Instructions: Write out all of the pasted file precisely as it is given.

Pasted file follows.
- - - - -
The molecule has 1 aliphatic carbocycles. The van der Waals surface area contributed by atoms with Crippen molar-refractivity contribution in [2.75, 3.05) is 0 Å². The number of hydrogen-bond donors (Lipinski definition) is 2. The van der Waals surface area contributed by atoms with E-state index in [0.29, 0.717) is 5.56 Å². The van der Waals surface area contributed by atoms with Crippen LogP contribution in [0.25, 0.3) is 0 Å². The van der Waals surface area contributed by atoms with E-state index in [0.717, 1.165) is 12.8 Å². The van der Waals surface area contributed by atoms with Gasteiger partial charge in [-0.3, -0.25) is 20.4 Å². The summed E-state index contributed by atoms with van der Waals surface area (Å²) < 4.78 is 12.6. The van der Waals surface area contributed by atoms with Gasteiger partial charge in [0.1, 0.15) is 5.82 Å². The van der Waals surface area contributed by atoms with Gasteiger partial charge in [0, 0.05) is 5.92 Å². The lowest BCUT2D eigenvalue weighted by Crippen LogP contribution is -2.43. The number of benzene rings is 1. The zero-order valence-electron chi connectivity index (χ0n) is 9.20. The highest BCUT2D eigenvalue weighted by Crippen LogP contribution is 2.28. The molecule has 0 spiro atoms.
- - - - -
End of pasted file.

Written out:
The molecule has 1 aliphatic carbocycles. The van der Waals surface area contributed by atoms with Crippen molar-refractivity contribution in [2.75, 3.05) is 0 Å². The number of hydrogen-bond donors (Lipinski definition) is 2. The van der Waals surface area contributed by atoms with E-state index in [0.29, 0.717) is 5.56 Å². The van der Waals surface area contributed by atoms with Crippen LogP contribution in [0.25, 0.3) is 0 Å². The van der Waals surface area contributed by atoms with E-state index in [0.717, 1.165) is 12.8 Å². The van der Waals surface area contributed by atoms with Gasteiger partial charge in [-0.3, -0.25) is 20.4 Å². The summed E-state index contributed by atoms with van der Waals surface area (Å²) < 4.78 is 12.6. The van der Waals surface area contributed by atoms with Gasteiger partial charge in [0.1, 0.15) is 5.82 Å². The van der Waals surface area contributed by atoms with Gasteiger partial charge in [0, 0.05) is 5.92 Å². The lowest BCUT2D eigenvalue weighted by Crippen LogP contribution is -2.43. The number of benzene rings is 1. The zero-order valence-electron chi connectivity index (χ0n) is 9.20. The highest BCUT2D eigenvalue weighted by Crippen LogP contribution is 2.28. The molecule has 0 spiro atoms.